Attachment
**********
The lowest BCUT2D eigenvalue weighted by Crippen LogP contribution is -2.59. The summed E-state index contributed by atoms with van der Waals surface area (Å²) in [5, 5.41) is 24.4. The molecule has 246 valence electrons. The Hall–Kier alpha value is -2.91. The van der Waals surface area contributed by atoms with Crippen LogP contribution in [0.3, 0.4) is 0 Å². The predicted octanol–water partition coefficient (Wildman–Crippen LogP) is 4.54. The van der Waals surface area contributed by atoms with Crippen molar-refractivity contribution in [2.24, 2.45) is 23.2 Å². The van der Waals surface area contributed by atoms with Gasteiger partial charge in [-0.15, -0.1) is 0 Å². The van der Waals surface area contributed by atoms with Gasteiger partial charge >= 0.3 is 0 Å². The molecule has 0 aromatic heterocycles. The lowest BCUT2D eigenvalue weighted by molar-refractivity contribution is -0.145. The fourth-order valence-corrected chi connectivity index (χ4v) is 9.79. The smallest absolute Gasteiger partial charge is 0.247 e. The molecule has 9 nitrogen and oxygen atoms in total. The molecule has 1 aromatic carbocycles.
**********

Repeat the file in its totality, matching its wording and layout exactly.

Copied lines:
The lowest BCUT2D eigenvalue weighted by Crippen LogP contribution is -2.59. The summed E-state index contributed by atoms with van der Waals surface area (Å²) in [5, 5.41) is 24.4. The molecule has 246 valence electrons. The Hall–Kier alpha value is -2.91. The van der Waals surface area contributed by atoms with Crippen LogP contribution in [0.3, 0.4) is 0 Å². The predicted octanol–water partition coefficient (Wildman–Crippen LogP) is 4.54. The van der Waals surface area contributed by atoms with Crippen molar-refractivity contribution in [2.24, 2.45) is 23.2 Å². The van der Waals surface area contributed by atoms with Gasteiger partial charge in [-0.15, -0.1) is 0 Å². The van der Waals surface area contributed by atoms with Gasteiger partial charge >= 0.3 is 0 Å². The molecule has 0 aromatic heterocycles. The lowest BCUT2D eigenvalue weighted by molar-refractivity contribution is -0.145. The fourth-order valence-corrected chi connectivity index (χ4v) is 9.79. The smallest absolute Gasteiger partial charge is 0.247 e. The molecule has 9 nitrogen and oxygen atoms in total. The molecule has 1 aromatic carbocycles.